Citizens used to have a right to an opinion and now they have a right to their own reality. Facebook flatters their vision of the world and they're never forced to challenge their assumptions, you know, they can go off in some rabbit hole of untruth.
Facebook recently announced changes to its “news feed” that will prioritise posts from friends and news from sites that users rate as trustworthy on surveys. But analysts say the changes could reinforce filter bubbles and do little to stem the spread of bogus news. Today, more than two-thirds of Americans get news on social media.
Garcia Martinez believes that disinformation spreads easily on Facebook because people avoid what psychologists call cognitive dissonance – a discomfort caused by contradictory views in the same mind. “Views of the world that flatter your world view you just eat up like candy or French fries and just can’t get enough of it, right, and that’s why fake news is so effective. Because it’s the world as you like to see it rather than it actually is.”
Michel Kosinski, a psychologist at the Stanford Graduate School of Business, argues that “information bubbles exist, but the breadth of information that the average person today holds is the largest in the history. We’re the best-informed people in the history of the world.”
Kosinski did pathbreaking research on what you can tell about people from Facebook likes, and believes the upside of using new psychographic micro-targeting techniques in politics far outweighs the downside. “It’s great for democracy,” he says. “Making it possible for politicians to adjust their message in such a way as to make it relevant to people, it’s great because it increases engagement of people in politics.”
Vaidhyanathan vehemently disagrees, arguing that “social media platforms have divided us, have made us shallower.”
“The very addictive nature of it interferes with our ability to dive deeply into long texts,” he says. “It interferes with our ability to speak face to face at any depth with people, and perhaps to come to some sort of mutual awareness or agreement. It structures our habits and thoughts in ways that are not healthy for living life in a complex world and living in a democracy.”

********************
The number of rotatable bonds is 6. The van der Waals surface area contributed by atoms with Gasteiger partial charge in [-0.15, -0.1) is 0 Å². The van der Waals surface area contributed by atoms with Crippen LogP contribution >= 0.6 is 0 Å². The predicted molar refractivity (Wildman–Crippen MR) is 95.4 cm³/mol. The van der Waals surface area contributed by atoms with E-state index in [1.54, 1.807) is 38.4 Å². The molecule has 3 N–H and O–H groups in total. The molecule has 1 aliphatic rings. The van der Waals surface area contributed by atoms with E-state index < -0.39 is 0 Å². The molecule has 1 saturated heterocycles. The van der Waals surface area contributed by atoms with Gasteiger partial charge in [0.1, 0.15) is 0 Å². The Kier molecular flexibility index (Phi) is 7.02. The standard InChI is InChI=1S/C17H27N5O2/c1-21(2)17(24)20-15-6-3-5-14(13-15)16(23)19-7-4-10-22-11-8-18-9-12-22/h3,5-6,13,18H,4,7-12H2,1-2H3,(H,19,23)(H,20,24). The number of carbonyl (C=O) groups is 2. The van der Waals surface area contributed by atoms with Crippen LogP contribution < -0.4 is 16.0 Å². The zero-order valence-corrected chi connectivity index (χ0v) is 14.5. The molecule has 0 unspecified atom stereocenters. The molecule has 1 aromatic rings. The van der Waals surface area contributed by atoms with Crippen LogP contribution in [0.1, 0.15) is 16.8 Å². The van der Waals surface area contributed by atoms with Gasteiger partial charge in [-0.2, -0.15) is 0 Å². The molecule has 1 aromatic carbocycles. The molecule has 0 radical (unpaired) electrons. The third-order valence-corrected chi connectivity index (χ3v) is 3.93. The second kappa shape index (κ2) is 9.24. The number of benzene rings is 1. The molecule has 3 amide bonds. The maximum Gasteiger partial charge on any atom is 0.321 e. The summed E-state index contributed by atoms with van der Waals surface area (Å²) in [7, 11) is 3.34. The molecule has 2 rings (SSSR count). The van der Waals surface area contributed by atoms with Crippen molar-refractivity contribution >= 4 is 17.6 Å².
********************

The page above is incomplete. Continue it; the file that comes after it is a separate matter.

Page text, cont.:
Vaidhyanathan is also very concerned about how disinformation spread on Facebook undermines agreement on basic facts.
“If you’re reading and learning about the world through Facebook, what you’re getting is a mixture of traditional quality journalism and … completely made-up stories that look like journalism,” he says. “You’re going to have a really hard time distinguishing what is true and what is not, what is real and what is not.”
Larry Kim, an online marketing consultant, was troubled by the spread of disinformation on Facebook during the presidential election. Last October, he ran a test to see if Facebook had addressed the problem. Kim set up a fake news site on Facebook and posted a false story about an activist who was paid to protest a Trump rally. He then spent $53 on a so-called engagement ad to promote the story, targeting people in three swing states key to Trump’s victory: Wisconsin, Michigan and Pennsylvania.